By Bob Vallee & Frank Leone, PwC Consulting
Adaptability is a survival characteristic-both in the natural world and the world of technology. Plug and play is the order of the day, and modularity has become a standard design feature of practically everything from PCs to semiconductor factories.
It should come as no surprise then that utilities are looking for new alternatives to the old, monolithic approach to improving customer information systems (CIS). Vendors are beginning to respond, by developing solutions that are increasingly modular in architecture and can be implemented on a component basis.
This is great news for utility companies. A truly modular CIS platform can allow companies to take advantage of new technologies more quickly than they could have before. This can translate into productivity gains and other competitive advantages delivered earlier than possible with a complete system replacement.
Accomplishing this will be difficult, however, and it can exact a premium in overall delivery cost, time and complexity. Utilities and their vendors face a significant challenge in implementing the appropriate middleware solution and determining how to access the necessary data without disrupting the rest of the CIS.
Even so, for many companies, this alternative route may be worth exploring.
How we got here
As the industry evolves, companies are finding that their legacy customer systems are becoming increasingly outdated. What it takes for utilities to service customers today is quite different from what it took even a few years ago. The market has changed. Regulatory frameworks are different. Business models and organizational structures are being rebuilt, and legacy systems need changing as well.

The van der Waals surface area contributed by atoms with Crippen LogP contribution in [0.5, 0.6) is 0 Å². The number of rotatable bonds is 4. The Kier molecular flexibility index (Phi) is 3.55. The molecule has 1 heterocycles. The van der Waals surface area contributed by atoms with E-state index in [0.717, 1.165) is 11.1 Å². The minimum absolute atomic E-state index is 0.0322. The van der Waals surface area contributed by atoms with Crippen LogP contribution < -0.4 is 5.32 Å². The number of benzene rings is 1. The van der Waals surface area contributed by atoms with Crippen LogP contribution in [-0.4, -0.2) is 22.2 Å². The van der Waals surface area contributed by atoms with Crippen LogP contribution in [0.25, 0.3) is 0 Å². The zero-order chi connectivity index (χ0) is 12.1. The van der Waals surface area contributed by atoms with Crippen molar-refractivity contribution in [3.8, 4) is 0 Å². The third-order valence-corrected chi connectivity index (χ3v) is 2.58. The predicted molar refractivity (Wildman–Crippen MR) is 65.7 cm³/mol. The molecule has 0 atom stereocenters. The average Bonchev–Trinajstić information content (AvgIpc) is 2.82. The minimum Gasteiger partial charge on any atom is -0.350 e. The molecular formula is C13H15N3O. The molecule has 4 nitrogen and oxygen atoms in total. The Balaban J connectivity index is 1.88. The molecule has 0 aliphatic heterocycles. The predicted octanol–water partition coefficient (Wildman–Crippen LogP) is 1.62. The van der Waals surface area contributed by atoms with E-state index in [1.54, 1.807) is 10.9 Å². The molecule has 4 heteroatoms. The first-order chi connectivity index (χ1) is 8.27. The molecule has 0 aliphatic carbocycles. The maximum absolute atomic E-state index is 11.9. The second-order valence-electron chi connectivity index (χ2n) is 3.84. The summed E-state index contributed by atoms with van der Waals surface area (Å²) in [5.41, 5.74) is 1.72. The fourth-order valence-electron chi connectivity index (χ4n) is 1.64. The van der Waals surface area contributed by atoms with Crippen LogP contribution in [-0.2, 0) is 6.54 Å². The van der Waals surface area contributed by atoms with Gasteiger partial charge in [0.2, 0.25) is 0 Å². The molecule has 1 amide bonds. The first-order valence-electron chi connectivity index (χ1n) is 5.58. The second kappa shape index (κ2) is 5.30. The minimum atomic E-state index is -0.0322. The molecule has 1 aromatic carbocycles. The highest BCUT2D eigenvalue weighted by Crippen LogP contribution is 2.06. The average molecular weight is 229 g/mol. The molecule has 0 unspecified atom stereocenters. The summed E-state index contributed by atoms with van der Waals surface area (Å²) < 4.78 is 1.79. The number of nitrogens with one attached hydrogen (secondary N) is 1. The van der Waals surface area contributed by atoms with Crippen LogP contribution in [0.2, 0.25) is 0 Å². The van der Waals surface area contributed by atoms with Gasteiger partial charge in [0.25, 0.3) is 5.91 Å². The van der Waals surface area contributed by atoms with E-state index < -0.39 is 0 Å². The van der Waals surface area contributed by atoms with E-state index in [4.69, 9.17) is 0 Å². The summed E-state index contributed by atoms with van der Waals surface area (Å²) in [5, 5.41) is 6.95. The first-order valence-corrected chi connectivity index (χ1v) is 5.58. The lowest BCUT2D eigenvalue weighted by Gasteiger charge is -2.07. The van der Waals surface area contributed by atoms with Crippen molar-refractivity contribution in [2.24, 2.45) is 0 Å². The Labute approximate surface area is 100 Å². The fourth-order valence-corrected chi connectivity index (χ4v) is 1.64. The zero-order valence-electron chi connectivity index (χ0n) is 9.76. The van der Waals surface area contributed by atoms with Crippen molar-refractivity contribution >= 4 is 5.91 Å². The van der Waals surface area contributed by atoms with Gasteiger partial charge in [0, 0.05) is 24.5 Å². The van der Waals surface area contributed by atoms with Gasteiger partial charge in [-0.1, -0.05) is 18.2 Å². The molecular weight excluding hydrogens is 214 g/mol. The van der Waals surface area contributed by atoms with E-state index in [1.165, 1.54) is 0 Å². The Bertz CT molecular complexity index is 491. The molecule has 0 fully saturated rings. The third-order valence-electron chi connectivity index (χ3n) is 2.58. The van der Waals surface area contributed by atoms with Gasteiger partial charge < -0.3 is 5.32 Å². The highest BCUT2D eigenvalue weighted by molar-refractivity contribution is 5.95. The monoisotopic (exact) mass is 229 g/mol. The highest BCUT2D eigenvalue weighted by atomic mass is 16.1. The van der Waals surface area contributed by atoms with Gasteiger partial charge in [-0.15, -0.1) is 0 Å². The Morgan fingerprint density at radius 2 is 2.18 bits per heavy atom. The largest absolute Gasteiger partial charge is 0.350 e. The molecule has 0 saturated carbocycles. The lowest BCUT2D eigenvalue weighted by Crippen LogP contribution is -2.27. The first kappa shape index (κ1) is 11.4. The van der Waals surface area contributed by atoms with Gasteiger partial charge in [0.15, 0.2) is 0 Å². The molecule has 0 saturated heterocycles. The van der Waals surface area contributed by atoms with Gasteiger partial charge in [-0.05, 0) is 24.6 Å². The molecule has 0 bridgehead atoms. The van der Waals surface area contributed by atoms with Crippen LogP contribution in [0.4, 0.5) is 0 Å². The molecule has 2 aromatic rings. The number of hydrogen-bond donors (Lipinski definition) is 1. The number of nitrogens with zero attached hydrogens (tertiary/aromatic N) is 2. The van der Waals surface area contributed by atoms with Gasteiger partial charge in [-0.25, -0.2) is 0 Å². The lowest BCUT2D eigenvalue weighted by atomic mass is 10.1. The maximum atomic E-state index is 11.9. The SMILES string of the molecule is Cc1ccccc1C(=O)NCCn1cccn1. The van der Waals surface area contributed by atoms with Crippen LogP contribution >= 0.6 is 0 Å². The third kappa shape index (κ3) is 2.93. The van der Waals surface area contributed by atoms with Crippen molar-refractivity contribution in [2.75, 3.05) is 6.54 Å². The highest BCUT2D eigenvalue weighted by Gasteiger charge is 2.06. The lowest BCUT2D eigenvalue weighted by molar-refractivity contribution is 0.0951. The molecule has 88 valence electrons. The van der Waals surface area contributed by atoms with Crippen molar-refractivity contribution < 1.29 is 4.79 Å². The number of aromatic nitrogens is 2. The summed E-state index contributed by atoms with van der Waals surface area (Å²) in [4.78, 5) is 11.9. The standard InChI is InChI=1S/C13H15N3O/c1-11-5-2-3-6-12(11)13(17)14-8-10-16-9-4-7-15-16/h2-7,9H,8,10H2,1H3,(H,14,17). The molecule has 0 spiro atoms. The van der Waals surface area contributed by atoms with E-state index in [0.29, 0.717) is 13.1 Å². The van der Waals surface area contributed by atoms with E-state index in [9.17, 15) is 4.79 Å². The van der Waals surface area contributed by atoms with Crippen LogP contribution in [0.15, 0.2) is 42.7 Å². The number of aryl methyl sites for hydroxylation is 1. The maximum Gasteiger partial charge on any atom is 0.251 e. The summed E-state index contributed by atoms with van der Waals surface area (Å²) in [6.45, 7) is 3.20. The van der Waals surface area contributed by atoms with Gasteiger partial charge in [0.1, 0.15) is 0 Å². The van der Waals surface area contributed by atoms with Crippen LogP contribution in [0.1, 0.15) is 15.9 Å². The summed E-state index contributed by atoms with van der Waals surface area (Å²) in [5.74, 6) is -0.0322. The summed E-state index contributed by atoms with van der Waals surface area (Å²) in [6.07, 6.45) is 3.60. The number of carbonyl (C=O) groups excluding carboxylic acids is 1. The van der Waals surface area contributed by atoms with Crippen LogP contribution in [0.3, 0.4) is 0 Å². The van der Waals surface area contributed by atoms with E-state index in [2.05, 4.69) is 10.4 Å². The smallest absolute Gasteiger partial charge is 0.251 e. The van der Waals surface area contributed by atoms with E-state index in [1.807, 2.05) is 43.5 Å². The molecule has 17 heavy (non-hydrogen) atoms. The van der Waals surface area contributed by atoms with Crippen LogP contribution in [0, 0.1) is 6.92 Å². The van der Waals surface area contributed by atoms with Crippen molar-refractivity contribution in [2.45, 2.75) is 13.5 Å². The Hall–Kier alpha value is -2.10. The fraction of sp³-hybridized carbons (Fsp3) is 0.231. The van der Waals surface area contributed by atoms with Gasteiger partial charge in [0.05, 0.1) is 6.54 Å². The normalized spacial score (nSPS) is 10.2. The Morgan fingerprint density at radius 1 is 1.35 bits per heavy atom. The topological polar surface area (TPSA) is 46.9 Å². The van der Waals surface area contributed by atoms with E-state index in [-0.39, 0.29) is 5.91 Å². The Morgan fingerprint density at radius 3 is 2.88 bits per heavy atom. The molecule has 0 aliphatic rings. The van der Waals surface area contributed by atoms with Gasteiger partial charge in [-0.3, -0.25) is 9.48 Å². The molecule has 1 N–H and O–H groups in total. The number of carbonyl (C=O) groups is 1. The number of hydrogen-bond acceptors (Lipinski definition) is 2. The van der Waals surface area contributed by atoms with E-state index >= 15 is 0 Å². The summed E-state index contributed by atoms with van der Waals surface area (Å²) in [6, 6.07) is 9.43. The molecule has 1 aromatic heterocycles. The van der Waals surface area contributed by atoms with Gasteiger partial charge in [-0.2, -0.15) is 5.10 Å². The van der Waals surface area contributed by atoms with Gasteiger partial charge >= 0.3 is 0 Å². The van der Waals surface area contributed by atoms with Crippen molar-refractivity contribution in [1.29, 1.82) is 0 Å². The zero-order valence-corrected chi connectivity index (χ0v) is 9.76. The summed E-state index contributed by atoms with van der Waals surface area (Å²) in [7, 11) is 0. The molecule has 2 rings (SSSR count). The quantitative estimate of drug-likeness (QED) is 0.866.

Unfortunately, capital constraints and market transformations have created great uncertainty for utilities around the value of customer-related investments. Utilities are much slower to undertake major CIS upgrade or replacement projects because of their historically long delivery lead times and cost overruns.
An incremental approach to system replacement, however, is beginning to provide utility companies with an alternative path. It would allow them to invest only in new components to address specific, demonstrable business needs, while leaving the rest of the system intact.
For example, a utility that has chronic problems resolving delinquent accounts might benefit from a new collections system. A component upgrade would replace these specific functions with new technology, using enterprise application integration (EAI), extract, translate and load (ETL) and other middleware solutions to integrate the new module with the legacy architecture.
Such incremental upgrades could allow companies to capture benefits sooner than they could by replacing an entire system. Also, this phased approach allows for a flexible time horizon. In other words, a company can proceed at its own pace, slowing down or accelerating further upgrades as it sees fit.
An incremental approach can be attractive, but before embarking on this route utilities should carefully evaluate the business drivers, practical limitations, and architectural implications of their decisions.